There’s world building. That’s when a writer tries to create a tangible story world. In science fiction, the process is more involved because rather than relying on the world we actually live in–or a reasonable facsimile thereof–the writer creates an environment in space or on an alien planet. For fiction set in the near future, the writer finds the task much easier. Still, research is required.
When I wrote my novelette Far Flung, which is set somewhere between five and ten years from now, with “now” always being today, I had to research how to renounce U.S. citizenship. It made me feel sad. I love my country and its founding ideals. In Far Flung most of the seasteaders who make up its original settlers come from the United States, so I learned all about the process of renouncing U.S. citizenship and how you have to go in twice to show you really mean to lose something so precious.
Then this morning I found this list. For my day job as a lawyer I check the table of contents of the Federal Register every day. I check the three space regulatory agencies–the FAA, the FCC, and NOAA–and I also check a few other agencies with space responsibilities like DOD, NASA, and the State Department. It turns out that the Treasury Department publishes a quarterly list of individuals who have chosen to expatriate. As Treasury explains:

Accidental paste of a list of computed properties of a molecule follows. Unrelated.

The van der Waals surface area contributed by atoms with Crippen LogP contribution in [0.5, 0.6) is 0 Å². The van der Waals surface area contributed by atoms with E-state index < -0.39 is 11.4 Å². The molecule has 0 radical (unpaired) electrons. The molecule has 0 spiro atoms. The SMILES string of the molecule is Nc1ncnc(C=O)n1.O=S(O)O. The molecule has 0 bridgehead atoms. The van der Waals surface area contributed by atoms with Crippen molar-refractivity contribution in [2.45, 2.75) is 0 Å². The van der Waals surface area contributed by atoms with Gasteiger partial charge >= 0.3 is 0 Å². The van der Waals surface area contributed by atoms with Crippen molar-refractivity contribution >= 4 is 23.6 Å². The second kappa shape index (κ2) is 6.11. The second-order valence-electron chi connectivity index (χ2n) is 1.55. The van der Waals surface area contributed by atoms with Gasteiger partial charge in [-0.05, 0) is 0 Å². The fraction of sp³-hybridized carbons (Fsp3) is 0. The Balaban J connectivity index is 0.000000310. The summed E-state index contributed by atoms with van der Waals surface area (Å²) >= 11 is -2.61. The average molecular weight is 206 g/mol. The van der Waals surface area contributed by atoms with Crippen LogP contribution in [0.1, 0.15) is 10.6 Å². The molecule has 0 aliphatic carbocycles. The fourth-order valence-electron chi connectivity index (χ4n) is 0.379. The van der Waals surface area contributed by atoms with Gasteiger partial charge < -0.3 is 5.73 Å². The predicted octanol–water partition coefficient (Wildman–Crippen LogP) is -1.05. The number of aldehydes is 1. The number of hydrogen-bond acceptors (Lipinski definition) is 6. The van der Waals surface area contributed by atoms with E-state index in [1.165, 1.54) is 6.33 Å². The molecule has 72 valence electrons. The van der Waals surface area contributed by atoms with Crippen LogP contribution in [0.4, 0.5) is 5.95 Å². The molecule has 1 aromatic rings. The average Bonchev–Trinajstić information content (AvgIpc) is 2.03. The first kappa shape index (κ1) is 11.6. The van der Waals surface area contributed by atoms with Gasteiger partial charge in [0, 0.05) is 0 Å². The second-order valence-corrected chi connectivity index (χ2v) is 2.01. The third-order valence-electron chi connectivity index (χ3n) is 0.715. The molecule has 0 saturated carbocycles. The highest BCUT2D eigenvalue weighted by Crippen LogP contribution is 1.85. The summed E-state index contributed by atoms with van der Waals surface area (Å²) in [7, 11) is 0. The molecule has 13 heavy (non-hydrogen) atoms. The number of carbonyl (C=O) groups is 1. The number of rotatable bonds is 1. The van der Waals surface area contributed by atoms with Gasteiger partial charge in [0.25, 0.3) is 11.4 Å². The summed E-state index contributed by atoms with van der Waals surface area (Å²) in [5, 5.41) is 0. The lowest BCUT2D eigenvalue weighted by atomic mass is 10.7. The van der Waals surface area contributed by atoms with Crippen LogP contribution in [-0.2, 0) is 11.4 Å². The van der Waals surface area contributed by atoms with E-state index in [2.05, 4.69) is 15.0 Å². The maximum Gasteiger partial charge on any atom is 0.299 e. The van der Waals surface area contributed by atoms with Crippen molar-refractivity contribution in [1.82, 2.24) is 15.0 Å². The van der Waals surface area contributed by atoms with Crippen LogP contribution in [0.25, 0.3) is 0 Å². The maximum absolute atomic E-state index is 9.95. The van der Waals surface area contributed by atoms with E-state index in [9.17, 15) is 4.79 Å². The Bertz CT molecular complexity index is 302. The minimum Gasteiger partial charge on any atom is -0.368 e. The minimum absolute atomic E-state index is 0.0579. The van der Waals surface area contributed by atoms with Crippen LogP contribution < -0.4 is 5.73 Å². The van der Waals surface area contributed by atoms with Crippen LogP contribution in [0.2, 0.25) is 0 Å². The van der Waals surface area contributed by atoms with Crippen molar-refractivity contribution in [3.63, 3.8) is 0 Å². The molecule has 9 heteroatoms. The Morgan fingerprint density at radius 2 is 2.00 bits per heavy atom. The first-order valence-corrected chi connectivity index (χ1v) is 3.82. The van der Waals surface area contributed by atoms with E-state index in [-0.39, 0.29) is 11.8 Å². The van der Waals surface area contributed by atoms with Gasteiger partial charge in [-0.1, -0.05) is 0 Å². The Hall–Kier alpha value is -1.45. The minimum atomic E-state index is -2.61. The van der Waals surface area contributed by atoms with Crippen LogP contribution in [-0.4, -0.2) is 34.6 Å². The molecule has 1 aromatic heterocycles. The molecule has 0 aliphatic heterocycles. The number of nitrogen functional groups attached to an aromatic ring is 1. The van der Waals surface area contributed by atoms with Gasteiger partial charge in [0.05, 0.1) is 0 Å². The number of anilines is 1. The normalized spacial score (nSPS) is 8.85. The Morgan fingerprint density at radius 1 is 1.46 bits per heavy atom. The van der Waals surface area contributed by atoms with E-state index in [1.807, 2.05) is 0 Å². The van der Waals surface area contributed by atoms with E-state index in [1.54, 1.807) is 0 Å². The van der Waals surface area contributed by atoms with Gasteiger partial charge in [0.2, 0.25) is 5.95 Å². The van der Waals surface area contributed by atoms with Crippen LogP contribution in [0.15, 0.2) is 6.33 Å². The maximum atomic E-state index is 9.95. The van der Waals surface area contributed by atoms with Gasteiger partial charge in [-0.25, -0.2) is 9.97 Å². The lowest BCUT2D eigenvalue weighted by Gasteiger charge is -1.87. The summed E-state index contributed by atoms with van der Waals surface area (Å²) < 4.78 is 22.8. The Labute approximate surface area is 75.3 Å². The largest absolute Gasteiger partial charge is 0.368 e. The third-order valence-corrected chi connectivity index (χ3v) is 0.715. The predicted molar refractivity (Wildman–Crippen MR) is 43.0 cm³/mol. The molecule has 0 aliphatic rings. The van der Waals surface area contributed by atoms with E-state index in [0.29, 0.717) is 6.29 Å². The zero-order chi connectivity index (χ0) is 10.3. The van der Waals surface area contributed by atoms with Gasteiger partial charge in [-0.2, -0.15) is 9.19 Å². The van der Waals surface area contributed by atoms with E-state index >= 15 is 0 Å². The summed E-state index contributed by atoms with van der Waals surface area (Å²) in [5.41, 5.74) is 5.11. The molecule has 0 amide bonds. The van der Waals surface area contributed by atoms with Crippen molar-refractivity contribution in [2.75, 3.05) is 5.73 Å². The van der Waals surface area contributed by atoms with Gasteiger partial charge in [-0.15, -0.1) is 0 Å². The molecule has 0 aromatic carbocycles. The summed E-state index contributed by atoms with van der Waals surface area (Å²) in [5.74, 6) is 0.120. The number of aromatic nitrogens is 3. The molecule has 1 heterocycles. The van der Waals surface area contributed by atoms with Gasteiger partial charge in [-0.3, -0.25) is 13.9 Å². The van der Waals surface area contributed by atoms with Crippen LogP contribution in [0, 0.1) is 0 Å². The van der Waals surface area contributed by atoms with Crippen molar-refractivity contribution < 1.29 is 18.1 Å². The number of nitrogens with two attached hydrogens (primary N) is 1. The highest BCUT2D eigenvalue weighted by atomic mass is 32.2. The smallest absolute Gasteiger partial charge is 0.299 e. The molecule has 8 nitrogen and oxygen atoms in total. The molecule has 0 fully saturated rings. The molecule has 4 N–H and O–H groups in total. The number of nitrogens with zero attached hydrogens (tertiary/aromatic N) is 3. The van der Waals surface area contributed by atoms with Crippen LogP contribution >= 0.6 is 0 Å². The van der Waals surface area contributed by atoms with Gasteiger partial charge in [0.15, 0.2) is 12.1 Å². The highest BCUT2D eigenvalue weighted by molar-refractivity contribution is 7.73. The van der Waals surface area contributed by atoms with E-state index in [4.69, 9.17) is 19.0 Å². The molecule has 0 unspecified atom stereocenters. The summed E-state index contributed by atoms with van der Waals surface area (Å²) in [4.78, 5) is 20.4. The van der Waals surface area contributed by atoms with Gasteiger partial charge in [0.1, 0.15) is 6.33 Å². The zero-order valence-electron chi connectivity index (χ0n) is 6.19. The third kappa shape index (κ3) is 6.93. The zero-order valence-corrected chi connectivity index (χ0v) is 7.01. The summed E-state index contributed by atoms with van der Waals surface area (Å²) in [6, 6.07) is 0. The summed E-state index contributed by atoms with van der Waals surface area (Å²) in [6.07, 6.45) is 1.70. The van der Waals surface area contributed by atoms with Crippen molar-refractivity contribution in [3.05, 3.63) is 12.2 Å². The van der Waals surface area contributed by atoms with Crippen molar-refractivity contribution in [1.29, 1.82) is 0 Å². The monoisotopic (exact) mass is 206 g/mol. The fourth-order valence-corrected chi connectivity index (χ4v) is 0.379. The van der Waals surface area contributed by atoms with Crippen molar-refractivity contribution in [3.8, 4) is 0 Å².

This notice is provided in accordance with IRC section 6039G of the Health Insurance Portability and Accountability Act (HIPPA) of 1996, as amended. This listing contains the name of each individual losing United States citizenship (within the meaning of section 877(a) or 877A) with respect to whom the Secretary received information during the quarter ending September 30, 2017. For purposes of this listing, long-term residents, as defined in section 877(e)(2), are treated as if they were citizens of the United States who lost citizenship.
The list goes on for twenty pages, with maybe 75 names per page. That’s a lot of people. It makes you wonder what the stories of all those people are. Long term residents who are not citizens may just want to go home. Others may have married overseas. Several people share a last name. Is that coincidence or are they a whole family leaving? Or, are they leaving families behind? They do leave behind the protections and rights of a great country. In my imaginary Far Flung world Betha Tenney’s name would appear on that list. Her father would see it and hate it being there. How do the families left behind feel about that list? Do they know it exists?
It’s a big decision, renouncing one’s citizenship. How did they make the call? And why? It seems like there are a lot of stories there, at least twenty pages worth, of leaving one’s world behind.
Correction: The original post stated that the list was published by the State Department. That was wrong.by